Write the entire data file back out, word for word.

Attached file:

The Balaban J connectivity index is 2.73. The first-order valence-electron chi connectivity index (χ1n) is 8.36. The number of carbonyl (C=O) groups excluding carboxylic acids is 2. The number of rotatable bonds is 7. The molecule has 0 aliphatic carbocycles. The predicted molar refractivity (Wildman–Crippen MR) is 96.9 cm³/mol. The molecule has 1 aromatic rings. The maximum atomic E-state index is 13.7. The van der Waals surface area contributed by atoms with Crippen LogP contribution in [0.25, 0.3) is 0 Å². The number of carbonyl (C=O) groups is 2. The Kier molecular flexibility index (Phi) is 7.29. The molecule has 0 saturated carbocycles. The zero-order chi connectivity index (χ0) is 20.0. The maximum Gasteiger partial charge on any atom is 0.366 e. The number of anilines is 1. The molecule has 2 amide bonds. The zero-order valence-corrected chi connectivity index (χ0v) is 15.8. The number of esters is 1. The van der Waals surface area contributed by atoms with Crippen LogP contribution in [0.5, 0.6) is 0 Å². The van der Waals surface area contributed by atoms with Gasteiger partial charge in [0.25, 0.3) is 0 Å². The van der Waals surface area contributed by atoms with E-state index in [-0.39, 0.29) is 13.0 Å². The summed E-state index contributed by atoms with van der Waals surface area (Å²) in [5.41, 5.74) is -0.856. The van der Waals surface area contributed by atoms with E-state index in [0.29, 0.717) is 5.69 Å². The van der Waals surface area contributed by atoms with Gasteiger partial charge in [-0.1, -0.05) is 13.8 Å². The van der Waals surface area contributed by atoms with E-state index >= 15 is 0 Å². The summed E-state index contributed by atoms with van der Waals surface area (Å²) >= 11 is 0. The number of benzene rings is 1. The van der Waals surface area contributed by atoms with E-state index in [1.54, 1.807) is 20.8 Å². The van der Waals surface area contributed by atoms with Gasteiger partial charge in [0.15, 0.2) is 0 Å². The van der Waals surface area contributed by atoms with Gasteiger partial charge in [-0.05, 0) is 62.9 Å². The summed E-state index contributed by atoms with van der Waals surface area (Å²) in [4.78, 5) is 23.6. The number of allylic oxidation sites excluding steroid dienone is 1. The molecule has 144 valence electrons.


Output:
The Balaban J connectivity index is 2.73. The first-order valence-electron chi connectivity index (χ1n) is 8.36. The number of carbonyl (C=O) groups excluding carboxylic acids is 2. The number of rotatable bonds is 7. The molecule has 0 aliphatic carbocycles. The predicted molar refractivity (Wildman–Crippen MR) is 96.9 cm³/mol. The molecule has 1 aromatic rings. The maximum atomic E-state index is 13.7. The van der Waals surface area contributed by atoms with Crippen LogP contribution in [0.25, 0.3) is 0 Å². The number of carbonyl (C=O) groups is 2. The Kier molecular flexibility index (Phi) is 7.29. The molecule has 0 saturated carbocycles. The zero-order chi connectivity index (χ0) is 20.0. The maximum Gasteiger partial charge on any atom is 0.366 e. The number of anilines is 1. The molecule has 2 amide bonds. The zero-order valence-corrected chi connectivity index (χ0v) is 15.8. The number of esters is 1. The van der Waals surface area contributed by atoms with Crippen LogP contribution in [0.5, 0.6) is 0 Å². The van der Waals surface area contributed by atoms with Gasteiger partial charge in [0.25, 0.3) is 0 Å². The van der Waals surface area contributed by atoms with E-state index in [-0.39, 0.29) is 13.0 Å². The summed E-state index contributed by atoms with van der Waals surface area (Å²) in [5.41, 5.74) is -0.856. The van der Waals surface area contributed by atoms with E-state index in [0.29, 0.717) is 5.69 Å². The van der Waals surface area contributed by atoms with Gasteiger partial charge in [-0.1, -0.05) is 13.8 Å². The van der Waals surface area contributed by atoms with E-state index >= 15 is 0 Å². The summed E-state index contributed by atoms with van der Waals surface area (Å²) >= 11 is 0. The number of benzene rings is 1. The van der Waals surface area contributed by atoms with E-state index in [1.54, 1.807) is 20.8 Å². The van der Waals surface area contributed by atoms with Gasteiger partial charge in [0.15, 0.2) is 0 Å². The van der Waals surface area contributed by atoms with Gasteiger partial charge in [-0.05, 0) is 62.9 Å². The summed E-state index contributed by atoms with van der Waals surface area (Å²) in [4.78, 5) is 23.6. The number of allylic oxidation sites excluding steroid dienone is 1. The molecule has 144 valence electrons.